The wonderful world of tomorrow draws near. Very soon, a war-weary, shell-shocked mankind will look to righteous leaders to teach the way that produces lasting peace.
You and other brethren have been called to become future kings, priests and judges in the soon-coming kingdom of God. You have been personally drafted into God’s special “leadership training program”—the daily trials, tests and triumphs of being a Christian in Satan’s world—preparing you to become a servant and leader.
Describing how the world defines leadership, Jesus said, “The kings of the Gentiles exercise lordship over them; and they that exercise authority upon them are called benefactors” (Luke 22:25). Historically, many rulers of Egypt and Syria did assume the title “benefactor” in an effort to portray themselves as champions of the people—yet they were nothing more than ruthless tyrants.
Christ went on to reveal what true leadership is: “He that is greatest among you, let him be as the younger; and he that is chief, as he that does serve. For which is greater, he that sits at meat [at the table, being served], or he that serves? Is not he that sits at meat? But I am among you as he that serves” (vs. 26-27).
In the world, where people exercise authority over others, it is usually harsh, and ultimately selfish, even in the best of circumstances. The world’s brand of leadership is fueled by vanity, self-exaltation and glory-seeking, in which talent and ability are cherished over character and true values. This is the reason why sports figures, entertainers and other personalities—who are virtually deified—are excused for their bad behavior.
For those who know God’s truth, this should come as no surprise. Originally, the archangel Lucifer was the most talented, creative being God had ever created. But Lucifer’s abilities went to his head—he focused on the greatness of his talents rather than using those talents God’s way. No wonder carnal-minded mankind, as influenced by the “prince of the power of the air” (Eph. 2:2), glorifies talent over true values!
God defines true leadership as serving others—looking out for their needs and best interests, especially those in the Church. We are reminded of this every year during the Passover footwashing ceremony—that in order to follow Christ’s perfect example, we must be willing to “get down on our knees” and take on the lowly and least-appreciated tasks to help and serve the brethren, especially in what they need most: Staying on track toward being born into God’s kingdom.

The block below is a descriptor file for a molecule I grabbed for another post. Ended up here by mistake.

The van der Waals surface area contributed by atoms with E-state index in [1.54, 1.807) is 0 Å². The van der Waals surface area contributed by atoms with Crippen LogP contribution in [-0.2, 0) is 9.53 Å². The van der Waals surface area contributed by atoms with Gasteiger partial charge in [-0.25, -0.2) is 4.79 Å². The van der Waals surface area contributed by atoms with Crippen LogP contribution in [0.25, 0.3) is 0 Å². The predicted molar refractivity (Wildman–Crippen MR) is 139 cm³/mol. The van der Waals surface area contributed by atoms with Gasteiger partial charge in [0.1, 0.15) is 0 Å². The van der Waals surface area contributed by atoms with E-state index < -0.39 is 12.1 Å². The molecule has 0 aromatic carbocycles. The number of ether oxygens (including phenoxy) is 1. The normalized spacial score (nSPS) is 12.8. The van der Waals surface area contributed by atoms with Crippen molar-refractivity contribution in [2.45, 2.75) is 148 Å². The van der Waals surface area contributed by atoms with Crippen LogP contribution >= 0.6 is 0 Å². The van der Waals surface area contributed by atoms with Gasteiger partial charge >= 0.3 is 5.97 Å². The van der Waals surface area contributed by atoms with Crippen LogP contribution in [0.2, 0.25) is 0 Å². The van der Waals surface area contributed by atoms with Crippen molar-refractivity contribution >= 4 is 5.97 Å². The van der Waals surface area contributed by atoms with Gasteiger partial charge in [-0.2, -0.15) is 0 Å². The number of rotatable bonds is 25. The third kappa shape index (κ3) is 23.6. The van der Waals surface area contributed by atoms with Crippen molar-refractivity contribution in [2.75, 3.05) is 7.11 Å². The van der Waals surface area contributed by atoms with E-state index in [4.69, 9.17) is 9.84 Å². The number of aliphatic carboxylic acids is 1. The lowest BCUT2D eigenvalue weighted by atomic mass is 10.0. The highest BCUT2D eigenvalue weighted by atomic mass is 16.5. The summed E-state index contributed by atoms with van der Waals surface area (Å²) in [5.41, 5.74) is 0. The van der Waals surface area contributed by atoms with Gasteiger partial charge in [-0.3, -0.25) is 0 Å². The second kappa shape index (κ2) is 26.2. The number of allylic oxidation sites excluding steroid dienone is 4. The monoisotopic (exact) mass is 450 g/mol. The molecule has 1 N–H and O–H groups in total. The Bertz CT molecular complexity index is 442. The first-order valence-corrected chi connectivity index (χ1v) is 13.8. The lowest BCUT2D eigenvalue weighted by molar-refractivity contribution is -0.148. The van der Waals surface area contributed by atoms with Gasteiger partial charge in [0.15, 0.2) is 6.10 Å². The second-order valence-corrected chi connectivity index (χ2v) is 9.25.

Areas of Service
There are many ways, areas, roles and functions in which you can serve others.
However, not everyone can serve as an elder or deacon. Not everyone can give sermons or sermonettes. Not everyone can serve on the Headquarters staff, writing articles for THE PILLAR, The Real Truth and AMBASSADOR YOUTH magazines, designing and managing our websites, answering Church-related letters and e-mails, conducting counseling visits, etc. Not everyone can serve by songleading, performing special music, giving opening and closing prayers, providing rides to and from services for brethren who lack transportation, presenting the Church announcements, providing after-services snacks, setting up and tearing down the meeting hall for Sabbath services, operating the sound equipment, visiting the sick.
But there is one area in which ALL brethren can serve each other: Through the simple act of fellowship! Have you ever considered that fellowshipping among brethren is an act of service—that you can use it as a tool of service and leadership?
Mastering the Art of Fellowship
In the New Testament, the Greek word for “fellowship” is koinonia. It means “partnership, participation, benefaction” and “the close association between persons, emphasizing what is common between them.” When brethren fellowship together, they are participating in a spiritual partnership based on walking “steadfastly in the apostles’ doctrine and fellowship” (Acts 2:42).
In Psalm 133:1, King David was inspired to write, “Behold, how good and how pleasant it is for brethren to dwell together in unity”! Harmony among the brethren pleases God. And, fueled by brotherly love, such harmony can only exist in the Church when God’s people are unified in doctrine and fellowship.
The Bible pictures fellowshipping as “iron sharpening iron” (Prov. 27:17). It is an instrument everyone can use to help build, encourage and strengthen our fellow brothers and sisters in Christ.
If you want to learn to exercise this vital tool of service and leadership with the care and precision of a godly king, judge and priest, then keep reading.
“Be Swift to Hear, Slow to Speak”